Help starts as soon as the 999 call is answered by the Ambulance control room. The first thing asked is the address where the ambulance is required. As soon as this information is given, a "Control Dispatcher" will immediately start an ambulance en-route. At this point the Dispatcher or dedicated response desk coordinator also checks to see if there is a Community First Responder on duty within the area and if there is they will alert them by sending an alert message via the computer system directly to the First Responder within seconds of the call being made followed up by a phone call and a text message.

Nokia Phone

The dispatcher has various resources available, including Accident and Emergency Ambulances, FRV's (single crewed Paramedic Fast Response Vehicles - see left), Community First Responders (CFR's) such as the Snodland Community Responders team or even the Kent Air Ambulance.

Control can manage all A&E vehicles through a satellite tracking system. This means that staff can identify the nearest vehicle by quite simply looking on a computerised map - which shows where help is needed and where the nearest vehicles is. First Responders show on this system as a static resource when on duty, so the dispatcher can quickly see how near to the incident the First Responder is and how long it should take them to get there, along with the ambulance.

Each Community First Responder scheme covers an area within 5 minutes travelling time of their house, ensuring they are able to provide that vital immediate response. Responders are dispatched to the majority of calls the ambulance service receives but are not sent to incidents which could put them in danger such as road traffic incidents.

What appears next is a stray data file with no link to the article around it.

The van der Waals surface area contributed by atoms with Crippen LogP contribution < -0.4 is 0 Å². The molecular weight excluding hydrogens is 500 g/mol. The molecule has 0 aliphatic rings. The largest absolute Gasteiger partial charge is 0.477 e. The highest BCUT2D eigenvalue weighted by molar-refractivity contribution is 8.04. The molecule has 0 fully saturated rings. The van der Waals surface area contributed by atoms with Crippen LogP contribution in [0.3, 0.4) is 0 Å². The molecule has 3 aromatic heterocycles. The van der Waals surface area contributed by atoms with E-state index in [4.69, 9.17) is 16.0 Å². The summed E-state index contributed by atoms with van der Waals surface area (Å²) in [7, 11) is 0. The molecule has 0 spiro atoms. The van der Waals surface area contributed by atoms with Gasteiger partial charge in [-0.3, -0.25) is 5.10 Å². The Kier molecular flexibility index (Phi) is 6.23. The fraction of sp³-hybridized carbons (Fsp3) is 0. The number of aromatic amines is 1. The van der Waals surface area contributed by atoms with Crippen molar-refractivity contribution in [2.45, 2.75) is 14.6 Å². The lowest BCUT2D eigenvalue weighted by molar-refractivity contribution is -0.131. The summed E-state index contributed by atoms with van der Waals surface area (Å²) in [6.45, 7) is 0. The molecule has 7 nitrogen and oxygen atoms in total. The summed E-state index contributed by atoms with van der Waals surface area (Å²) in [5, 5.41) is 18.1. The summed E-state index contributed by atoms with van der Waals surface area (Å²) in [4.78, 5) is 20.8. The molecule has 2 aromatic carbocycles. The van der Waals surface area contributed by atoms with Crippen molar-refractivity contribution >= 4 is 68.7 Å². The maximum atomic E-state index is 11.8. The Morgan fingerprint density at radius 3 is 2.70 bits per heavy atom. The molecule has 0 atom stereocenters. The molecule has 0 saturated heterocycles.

While this is going on in the back ground, the "Call Taker" continues to obtain other important information such as the nature of the illness/accident, the patient's condition, age etc. They'll then begin to talk the caller through ways to help the patient, such as how to curb blood loss, look after an unconscious patient or perform CPR.

The Government target for UK ambulance services is to reach 75% of Category A (immediately life threatening) calls in 8 minutes and 95% of Category B (urgent but not thought to be immediately life threatening) calls in 19 minutes.

The text alerts and the First Responder goes into action:-
If the control centre need a First Responder to attend a call they will alert them usually via a text message or a direct phone call. The Snodland Area often has Multiple Responders on call and they all carry an Ambulance Service phone with them, along with the emergency medical equipment in their car boot and a reflective Ambulance First Responder jacket which can be worn while they on scene. As soon as the duty First Responders receive a call out they will drop what they are doing and proceed to the scene, usually in their own cars.